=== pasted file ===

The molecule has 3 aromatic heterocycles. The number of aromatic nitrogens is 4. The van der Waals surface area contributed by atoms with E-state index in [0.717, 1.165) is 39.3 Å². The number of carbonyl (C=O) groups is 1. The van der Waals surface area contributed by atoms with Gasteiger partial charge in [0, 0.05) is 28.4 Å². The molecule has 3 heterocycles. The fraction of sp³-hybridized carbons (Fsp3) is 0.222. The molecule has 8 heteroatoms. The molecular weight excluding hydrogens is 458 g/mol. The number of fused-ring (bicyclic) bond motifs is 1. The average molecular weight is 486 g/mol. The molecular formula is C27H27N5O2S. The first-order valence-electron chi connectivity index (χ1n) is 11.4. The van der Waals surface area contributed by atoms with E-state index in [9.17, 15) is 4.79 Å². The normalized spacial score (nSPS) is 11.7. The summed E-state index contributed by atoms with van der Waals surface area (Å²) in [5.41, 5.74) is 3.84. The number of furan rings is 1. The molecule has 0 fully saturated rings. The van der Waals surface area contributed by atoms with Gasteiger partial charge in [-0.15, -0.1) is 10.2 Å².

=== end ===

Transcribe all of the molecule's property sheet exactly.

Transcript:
The molecule has 3 aromatic heterocycles. The number of aromatic nitrogens is 4. The van der Waals surface area contributed by atoms with E-state index in [0.717, 1.165) is 39.3 Å². The number of carbonyl (C=O) groups is 1. The van der Waals surface area contributed by atoms with Gasteiger partial charge in [0, 0.05) is 28.4 Å². The molecule has 3 heterocycles. The fraction of sp³-hybridized carbons (Fsp3) is 0.222. The molecule has 8 heteroatoms. The molecular weight excluding hydrogens is 458 g/mol. The number of fused-ring (bicyclic) bond motifs is 1. The average molecular weight is 486 g/mol. The molecular formula is C27H27N5O2S. The first-order valence-electron chi connectivity index (χ1n) is 11.4. The van der Waals surface area contributed by atoms with E-state index in [9.17, 15) is 4.79 Å². The normalized spacial score (nSPS) is 11.7. The summed E-state index contributed by atoms with van der Waals surface area (Å²) in [5.41, 5.74) is 3.84. The number of furan rings is 1. The molecule has 0 fully saturated rings. The van der Waals surface area contributed by atoms with Gasteiger partial charge in [-0.15, -0.1) is 10.2 Å².